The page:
my @row_array = $sth->fetchrow_array;
    my $array_ref = $sth->fetchrow_arrayref;
    my $hash_ref = $sth->fetchrow_hashref;

The first, fetchrow_array, will return each row in turn as an array. An example using data returned from the select above could be:

    while (my @row_array = $sth->fetchrow_array) {
        print $row_array[0], " is ", $row_array[1], " years old, and has a " , 
              $row_array[2], "\n";
    }

The second example is similar but returns an array reference rather than an array:

    while (my $array_ref = $sth->fetchrow_arrayref) {
        print $array_ref->[0], " is ", $array_ref->[1], 
              " years old, and has a " , $array_ref->[2], "\n";
    }

The third example, fetchrow_hashref, is often the most readable:

    while (my $hash_ref = $sth->fetchrow_hashref) {
        print $hash_ref->{name}, " is ", $hash_ref->{age}, 
              " years old, and has a " , $hash_ref->{pet}, "\n";
    }

Inserting into/Updating the database

In some ways much simpler that selecting:

    $dbh->do("
        INSERT INTO test 
                    (name, age, pet)
             VALUES ('Becky', 23, 'cat')
    ") or die $dbh->errstr;

Update statements can be done in the same way:

    $dbh->do("
        UPDATE test 
           SET age = 24
         WHERE name = 'Becky'
    ") or die $dbh->errstr;

However, like select statements, if you were to do many similar inserts or updates you could use a prepare and execute pattern:

    $sth = $dbh->prepare("
        INSERT INTO test 
                    (name, age, pet)
             VALUES (?, ?, ?)
    ") or die $dbh->errstr;

    $sth->execute('Becky', 23, 'cat') or die $dbh->errstr;

A full working example

Now here is a complete working example that connects to a database, selects some data and then disconnects.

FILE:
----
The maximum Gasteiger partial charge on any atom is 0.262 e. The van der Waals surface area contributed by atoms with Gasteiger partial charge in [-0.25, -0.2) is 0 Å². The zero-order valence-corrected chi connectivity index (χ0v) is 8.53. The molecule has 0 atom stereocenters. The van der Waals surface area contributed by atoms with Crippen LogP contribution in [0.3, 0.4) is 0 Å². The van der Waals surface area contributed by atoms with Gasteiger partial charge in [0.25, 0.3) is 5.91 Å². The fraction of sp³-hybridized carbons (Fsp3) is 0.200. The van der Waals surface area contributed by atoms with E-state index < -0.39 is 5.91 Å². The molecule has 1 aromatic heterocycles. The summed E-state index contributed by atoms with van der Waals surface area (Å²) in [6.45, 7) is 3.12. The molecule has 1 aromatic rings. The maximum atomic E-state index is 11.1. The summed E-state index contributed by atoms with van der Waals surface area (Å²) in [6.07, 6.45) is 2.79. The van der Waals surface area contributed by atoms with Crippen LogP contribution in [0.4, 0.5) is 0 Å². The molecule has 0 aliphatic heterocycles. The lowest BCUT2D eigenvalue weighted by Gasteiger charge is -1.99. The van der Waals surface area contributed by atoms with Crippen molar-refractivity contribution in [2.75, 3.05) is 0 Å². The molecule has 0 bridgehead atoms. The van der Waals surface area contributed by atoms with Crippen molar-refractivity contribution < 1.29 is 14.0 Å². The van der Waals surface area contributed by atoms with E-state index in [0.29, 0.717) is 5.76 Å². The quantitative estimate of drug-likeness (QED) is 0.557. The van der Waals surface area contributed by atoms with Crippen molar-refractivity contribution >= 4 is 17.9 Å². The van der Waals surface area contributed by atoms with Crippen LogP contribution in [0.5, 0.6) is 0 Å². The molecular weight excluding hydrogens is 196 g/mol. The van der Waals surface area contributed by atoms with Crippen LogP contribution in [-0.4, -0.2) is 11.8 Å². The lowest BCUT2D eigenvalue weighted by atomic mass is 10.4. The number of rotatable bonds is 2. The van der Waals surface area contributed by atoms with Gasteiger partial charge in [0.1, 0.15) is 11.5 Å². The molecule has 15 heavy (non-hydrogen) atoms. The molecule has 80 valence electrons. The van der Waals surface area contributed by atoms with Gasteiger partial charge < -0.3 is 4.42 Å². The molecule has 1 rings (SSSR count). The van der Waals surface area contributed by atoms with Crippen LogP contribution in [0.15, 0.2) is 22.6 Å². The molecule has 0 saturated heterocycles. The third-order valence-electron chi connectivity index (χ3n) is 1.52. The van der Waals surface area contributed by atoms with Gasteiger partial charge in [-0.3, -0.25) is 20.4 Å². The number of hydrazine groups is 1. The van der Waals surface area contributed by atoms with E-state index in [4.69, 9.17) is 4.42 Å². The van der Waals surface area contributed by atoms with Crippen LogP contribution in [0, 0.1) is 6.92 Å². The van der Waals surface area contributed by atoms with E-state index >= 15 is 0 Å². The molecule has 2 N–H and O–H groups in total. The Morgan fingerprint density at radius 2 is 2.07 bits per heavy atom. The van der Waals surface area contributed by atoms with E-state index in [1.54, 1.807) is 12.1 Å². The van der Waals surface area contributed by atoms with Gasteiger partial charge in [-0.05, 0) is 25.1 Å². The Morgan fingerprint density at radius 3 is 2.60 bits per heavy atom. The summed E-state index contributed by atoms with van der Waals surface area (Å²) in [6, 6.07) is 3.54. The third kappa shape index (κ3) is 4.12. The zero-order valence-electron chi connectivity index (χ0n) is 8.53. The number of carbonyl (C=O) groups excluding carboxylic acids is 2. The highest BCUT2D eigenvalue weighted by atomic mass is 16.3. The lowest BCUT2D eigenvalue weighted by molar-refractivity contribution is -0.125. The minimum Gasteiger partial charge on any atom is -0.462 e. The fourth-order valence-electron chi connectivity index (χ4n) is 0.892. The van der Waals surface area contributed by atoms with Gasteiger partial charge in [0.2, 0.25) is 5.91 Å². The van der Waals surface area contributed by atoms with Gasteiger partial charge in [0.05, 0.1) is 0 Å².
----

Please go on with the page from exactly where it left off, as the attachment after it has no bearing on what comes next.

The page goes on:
#!/usr/bin/perl
    # A working database example 
    use strict;
    use warnings;
    use DBI;

    my $driver = "mysql";   # Database driver type
    my $database = "test";  # Database name
    my $user = "";          # Database user name
    my $password = "";      # Database user password

    #
    # Connect to database
    #
    my $dbh = DBI->connect(
        "DBI:$driver:$database",
        $user, $password,
        {
            RaiseError => 1,
            PrintError => 1,
        }
    ) or die $DBI::errstr;

    #
    # Fetch data from the database
    # Get people over the age of 23
    #
    my $sth = $dbh->prepare("
        SELECT name, age, pet
          FROM people_i_know
         WHERE age > ?
    ") or die $dbh->errstr;

    $sth->execute(23) or die $dbh->errstr;

    #
    # Output the results
    #
    print "People over the age of 23:\n";
    while (my $results = $sth->fetchrow_hashref) {
        print $results->{name} . " is " . $results->{age};
        print " and has a " . $results->{pet} if ($results->{pet});
        print "\n";
    }

    #
    # Disconnect from database
    #
    $dbh->disconnect;

    exit 0;